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Monday, April 27
Lil Boosie The Observatory For many, serving five years in prison would stifle one's creativity, but not everyone is Lil Boosie. Though he was in a Louisiana jail from 2009-2014, the Baton Rouge-bred rapper managed to write over 500 songs and confidently stated he made the best music of his career. The rapper's strong work ethic, which saw him release five studio albums along with a number of mixtapes and compilations, won him fans within the tightly-knit rap community. Since he was released last year, Boosie' s popularity grew exponentially as he collaborated with the likes of 2 Chainz, DJ Mustard, T.I. and Young Jeezy. With an eagerly anticipated sixth record on the horizon, Boosie is on the verge of the last thing that's eluded him and seemed improbable a few years ago: commercial success. (Daniel Kohn)
Tuesday, April 28
Future Thieves Slidebar Though the band has only been writing and playing music for a couple of years, Future Thieves' self-titled EP is indicative of their ability to melt indie, blues, and classic rock into a cohesive sound. With lead singer Elliot Collett's raspy voice and Austin McCool's guitar soloing leading the melodies, the EP seems to be a respectful nod to the band's Nashville roots. For a modern touch, the band also incorporates pop structures into their songs (see "Liar" and "Out in the Night"), leaving listeners with good bridges and catchy choruses - perfect for singing along. If you're a fan of good storytelling and cool, Americana vibes, Future Thieves -- a band that never leaves those two things out of their music - is one to watch. (Kristine Hoang)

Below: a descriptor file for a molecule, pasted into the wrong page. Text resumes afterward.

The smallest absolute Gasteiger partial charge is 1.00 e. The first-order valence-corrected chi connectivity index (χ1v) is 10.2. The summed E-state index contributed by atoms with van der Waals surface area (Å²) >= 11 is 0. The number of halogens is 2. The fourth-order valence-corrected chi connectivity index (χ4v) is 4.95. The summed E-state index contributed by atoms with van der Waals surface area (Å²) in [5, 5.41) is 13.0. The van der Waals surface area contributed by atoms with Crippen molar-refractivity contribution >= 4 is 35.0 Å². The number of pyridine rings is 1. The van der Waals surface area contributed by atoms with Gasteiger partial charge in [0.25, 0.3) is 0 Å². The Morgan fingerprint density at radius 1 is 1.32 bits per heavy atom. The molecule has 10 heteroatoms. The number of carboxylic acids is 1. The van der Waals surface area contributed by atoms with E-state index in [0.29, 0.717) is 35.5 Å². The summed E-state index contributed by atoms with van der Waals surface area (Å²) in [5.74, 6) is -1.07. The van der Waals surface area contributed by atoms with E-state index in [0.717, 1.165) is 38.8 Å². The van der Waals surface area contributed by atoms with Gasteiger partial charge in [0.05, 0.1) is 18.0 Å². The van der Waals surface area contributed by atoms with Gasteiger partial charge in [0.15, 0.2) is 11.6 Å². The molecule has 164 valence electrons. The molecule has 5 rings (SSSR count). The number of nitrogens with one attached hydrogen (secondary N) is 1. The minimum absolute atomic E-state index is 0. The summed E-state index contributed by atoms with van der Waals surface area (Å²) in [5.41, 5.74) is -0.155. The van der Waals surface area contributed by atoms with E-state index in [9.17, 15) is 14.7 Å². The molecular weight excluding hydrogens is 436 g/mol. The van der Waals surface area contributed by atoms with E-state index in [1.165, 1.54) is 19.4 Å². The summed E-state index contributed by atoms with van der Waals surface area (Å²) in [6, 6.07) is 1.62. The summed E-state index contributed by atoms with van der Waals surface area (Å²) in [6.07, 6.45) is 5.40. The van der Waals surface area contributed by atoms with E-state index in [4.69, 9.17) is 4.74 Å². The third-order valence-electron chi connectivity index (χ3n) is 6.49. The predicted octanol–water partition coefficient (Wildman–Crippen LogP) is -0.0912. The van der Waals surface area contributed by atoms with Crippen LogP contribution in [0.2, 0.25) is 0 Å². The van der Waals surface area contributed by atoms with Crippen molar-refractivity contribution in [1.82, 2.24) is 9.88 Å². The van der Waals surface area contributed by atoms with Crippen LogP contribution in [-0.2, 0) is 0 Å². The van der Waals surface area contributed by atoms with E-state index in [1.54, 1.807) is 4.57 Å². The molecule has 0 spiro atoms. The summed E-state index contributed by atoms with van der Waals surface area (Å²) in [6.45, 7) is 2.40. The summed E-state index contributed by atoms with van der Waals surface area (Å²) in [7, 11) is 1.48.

Wednesday, April 29
The Soft Moon The Constellation Room Luis Vasquez is back with a new Soft Moon album, recorded at the appropriately-named studio Hate in Italy. And whether it was the location, the atmosphere or simply a bolt of inspiration, the month-old Deeper is one of his sharpest releases yet. At heart, Deeper still has Soft Moon's characteristic darkness, and the same bleak outlook that brought to hideous life the heaviest songs from the Cure, Depeche Mode and Bauhaus, as well as subterranean efforts from a host of early '80s Euro minimal wavers. But Vasquez has developed a better sense of balance now, and Deeper somehow inhabits a tiny space between melody and desolation that you might have forgotten existed. This is rarely explored territory, and he's a brave man to go into that night alone--but then again, that's surely where he feels most at home. (Chris Ziegler) Thursday, April 30
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Fartbarf Federal Bar Say what you will about their band name, but Fartbarf's music, commonly attributed as synth-pop akin to '80s punk New Wavers Devo, is too good to ignore. Same goes for their striking stage costumes, which consist of matching space onesies and caveman masks; one look and you might be tempted to walk away, but one listen and you'll be compelled to stay and dance. Fartbarf have remained in the local radar for some time now, just coming off a weekly residency at the Continental Room. But in case you've been living under a rock (or a cave) they'll be performing tonight at the Federal Bar with Bearwulf and The Thingz. Come join in the spirited dance party they have in store, which is nowhere near 'primitive.' (Aimee Murillo)
The Story So Far The Observatory The Story So Far started with five kids living in Walnut Creek, CA. They had just gotten out of middle school and, influenced by Blink 182 and Green Day, decided to start a pop punk revival band. The result? Several EPs and three full-length albums--all focused on themes of falling in love, mending a broken heart, and celebrating personal victories. These themes, of course, are classically pop punk, as with the band's sound where supercharged riffs command audiences to belt along and bounce. As you can imagine, The Story So Far's shows are hyper-energetic and sweaty as hell, so don't forget to wear comfortable shoes. (Kristine Hoang)